My brigade was promptly on the ground indicated, and, after some delay for the completion of the brigade, I requested and received permission of the general to ford the river above the bridge. This was accomplished without difficulty, the ford being entirely practicable for anything. During the succeeding march up the right bank of the Arkansas toward the town (some 8 miles distant), the Second Brigade, in my front, became sharply engaged with the enemy at the crossing of the Fourche Bayou. Here I was directed to halt my column and send a regiment to support four pieces of Hadley's battery, then in position on the sand-bar, and engaged. For this purpose I sent the Seventh Missouri, under Lieutenant-Colonel [J. L.] Chandler, my leading regiment. From some misconception of orders, the regiment was left in my rear after being relived from this duty, and I did not again have a report from them until late in the engagement, after it was too late to bring them into action. I had meanwhile moved up the rest of my column on the road near to where I found two of Hadley's pieces in position, and held it there awaiting orders. In the course of half an hour I received, through Lieutenant-Colonel [H. C.] Caldwell, chief of staff, an order to take the left-hand or main road across Fourche Bayou, and, making my own dispositions against the enemy, to push up the road.
I immediately dismounted the Eighth Missouri, under Colonel [W. F.] Geiger, and ordered him forward on the left-hand road, directing him to push forward a line of skirmishers in the corn-fields, between which the road ran, and feel the position of the enemy, believed to be upon that road. I followed him immediately the section of Hadley's battery, then ordered to report to me, supported by Merrill's Horse, under Major [G.] Harker, my last remaining regiment. Just as I was starting, I was informed by the general's chief of staff that he had just that moment learned that the First Iowa was on the road ahead of me, and directed to be careful and not mistake them. The information was conveyed to the Eighth at once, and Colonel Geiger immediately deployed his line, pushing forward to the support of the two squadrons of the First Iowa, then skirmishing with the enemy in front. The remainder of the First Iowa I found drawn up in line of battle in the cornfield, on the right of the road. One of their guidons was incautiously exposed near the road, and a hot fire of shells and spherical case was drawn upon them from the enemy's battery, posted at the dam across the bayou. I ordered them to move back into the field farther and conceal their guidons, which was done. Shortly afterward, upon sending for them to support a battery, I was informed that they had been ordered out and had moved to the rear, by whose orders I could not learn, as the order was not given through me. Just at this time a heavy fire of artillery opened from the left of the road, and near my line of skirmishers, somewhat alarming me at first, from thinking that the enemy had opened a battery on my left rear. I found immediately, however, upon riding toward where the battery was posted, that it was a section of Stange's howitzers, of whose presence on my line of attack I now learned for the first time. The ground, as will be seen by the accompanying sketch,* was very difficult to reconnoiter. It was impossible to see anything in the corn-fields or beyond them except on the road where the enemy's battery was posted, and only the smoke and flash of their guns could be seen there, as they were behind the levee, across the bayou. My line of skirmishers was so weak from the smallness of my force that I could not push it to connect with Glover's left, which I wished to do. This left me in great doubt as his position. I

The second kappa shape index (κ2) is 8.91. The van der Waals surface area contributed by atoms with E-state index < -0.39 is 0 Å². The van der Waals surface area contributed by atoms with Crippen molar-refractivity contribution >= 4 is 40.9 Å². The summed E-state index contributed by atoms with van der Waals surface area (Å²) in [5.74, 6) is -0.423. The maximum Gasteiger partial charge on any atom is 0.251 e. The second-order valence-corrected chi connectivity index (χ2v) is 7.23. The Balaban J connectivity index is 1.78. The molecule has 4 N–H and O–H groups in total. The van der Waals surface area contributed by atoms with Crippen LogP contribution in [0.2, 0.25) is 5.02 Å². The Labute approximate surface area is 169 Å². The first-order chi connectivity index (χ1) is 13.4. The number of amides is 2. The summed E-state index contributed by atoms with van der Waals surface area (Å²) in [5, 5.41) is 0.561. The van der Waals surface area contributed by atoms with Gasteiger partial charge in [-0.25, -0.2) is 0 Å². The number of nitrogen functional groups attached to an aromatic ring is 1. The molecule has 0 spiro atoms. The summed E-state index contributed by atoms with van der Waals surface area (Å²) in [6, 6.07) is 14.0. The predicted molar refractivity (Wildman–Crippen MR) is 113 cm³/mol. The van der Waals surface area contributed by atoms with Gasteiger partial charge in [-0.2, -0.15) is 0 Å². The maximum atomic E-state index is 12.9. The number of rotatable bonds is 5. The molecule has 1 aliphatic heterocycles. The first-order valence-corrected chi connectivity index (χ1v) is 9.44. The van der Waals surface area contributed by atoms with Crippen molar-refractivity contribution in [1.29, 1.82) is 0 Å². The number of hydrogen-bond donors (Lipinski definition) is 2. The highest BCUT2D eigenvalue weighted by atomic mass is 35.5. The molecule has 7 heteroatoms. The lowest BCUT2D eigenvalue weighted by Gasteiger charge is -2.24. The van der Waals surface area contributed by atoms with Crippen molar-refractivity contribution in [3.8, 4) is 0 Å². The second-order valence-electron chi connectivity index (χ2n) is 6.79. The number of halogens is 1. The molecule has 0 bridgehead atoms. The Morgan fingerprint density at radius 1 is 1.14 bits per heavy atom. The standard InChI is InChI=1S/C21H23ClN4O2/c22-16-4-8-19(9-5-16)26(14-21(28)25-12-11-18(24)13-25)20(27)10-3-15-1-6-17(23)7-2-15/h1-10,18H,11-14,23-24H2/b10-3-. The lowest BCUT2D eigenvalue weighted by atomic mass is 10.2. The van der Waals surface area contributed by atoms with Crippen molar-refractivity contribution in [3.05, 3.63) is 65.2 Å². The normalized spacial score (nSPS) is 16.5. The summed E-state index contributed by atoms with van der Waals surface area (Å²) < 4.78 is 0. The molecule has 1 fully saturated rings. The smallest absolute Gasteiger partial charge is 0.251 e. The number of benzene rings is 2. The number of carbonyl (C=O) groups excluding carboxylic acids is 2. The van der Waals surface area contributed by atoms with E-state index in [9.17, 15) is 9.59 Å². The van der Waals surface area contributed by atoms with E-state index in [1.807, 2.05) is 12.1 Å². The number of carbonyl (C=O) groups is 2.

* See p. 493.